Tea (Camellia sinensis) pollen is one of the main bee-collected pollen staples in Taiwan. We analyzed the contents of the phenolic compounds (total phenols, flavonoids, free aglycones of flavonoid and phenolic acids) in tea pollen, obtained by aqueous extraction (cold and hot water) or ethanolic extraction (50% EE and 95% EE). The antioxidant activity, capacity of scavenging H 2O 2, and chelating ability were measured. Nine phenolic compounds, including gallic acid, catechin, methyl gallate, caffeic acid, p-coumaric acid, ferulic acid, rutin, myricetin, and chlorogenic acid, were identified and quantified, while gallic acid (0.69 ± 0.01 to 2.55 ± 0.05 mg/g) was the most abundant. In the four tea pollen extracts, caffeic acid, F-coumaric acid, and ferulic acid presented high concentrations. Methyl gallate, rutin and myricetin were detected only in the ethanolic extracts (50% and 95% ethanolic extracts). Ethanolic extracts contained more phenolic compounds than in aqueous extracts. The total antioxidant activity, as measured by the ABTS (2,2′-azino-bis-(3-ethylbenzthiazoline-6-sulfonic acid) method, indicated that the ethanolic extracts had greater antioxidant activities than the aqueous extracts and the 50% ethanolic extract effectively chelated ferrous ions. The cold water extract had the greatest hydrogen peroxide scavenging ability. We believe this is the first report on the content of phenolic compounds, especially free flavonoid aglycones, and phenolic acids from tea pollen. Our findings indicated that tea pollen could be a good nutraceutical and dietary antioxidant supplement.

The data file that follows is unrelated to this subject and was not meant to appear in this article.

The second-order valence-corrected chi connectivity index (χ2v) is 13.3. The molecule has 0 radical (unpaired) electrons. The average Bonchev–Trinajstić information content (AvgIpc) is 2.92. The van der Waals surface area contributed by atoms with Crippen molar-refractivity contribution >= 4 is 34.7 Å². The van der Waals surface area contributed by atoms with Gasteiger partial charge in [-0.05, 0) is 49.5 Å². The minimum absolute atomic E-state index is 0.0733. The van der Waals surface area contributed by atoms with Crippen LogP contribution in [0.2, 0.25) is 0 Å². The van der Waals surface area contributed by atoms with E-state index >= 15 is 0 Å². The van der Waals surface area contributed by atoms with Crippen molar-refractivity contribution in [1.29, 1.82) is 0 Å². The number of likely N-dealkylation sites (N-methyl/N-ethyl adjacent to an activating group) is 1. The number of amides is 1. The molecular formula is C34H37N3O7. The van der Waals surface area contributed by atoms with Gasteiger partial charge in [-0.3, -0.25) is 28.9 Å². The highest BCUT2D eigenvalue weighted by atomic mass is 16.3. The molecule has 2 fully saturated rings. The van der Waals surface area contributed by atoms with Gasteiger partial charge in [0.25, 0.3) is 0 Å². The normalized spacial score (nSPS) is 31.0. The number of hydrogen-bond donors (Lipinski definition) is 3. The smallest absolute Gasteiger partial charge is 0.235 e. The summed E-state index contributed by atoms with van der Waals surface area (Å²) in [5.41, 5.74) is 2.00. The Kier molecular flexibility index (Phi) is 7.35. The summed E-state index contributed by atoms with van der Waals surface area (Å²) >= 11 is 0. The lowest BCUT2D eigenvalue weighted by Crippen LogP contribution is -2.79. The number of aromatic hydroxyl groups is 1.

Kao, Y.-T.; Lu, M.-J.; and Chen, C.
"Preliminary analyses of phenolic compounds and antioxidant activities in tea pollen extracts,"
Journal of Food and Drug Analysis: Vol. 19
, Article 3.
Available at: https://doi.org/10.38212/2224-6614.2177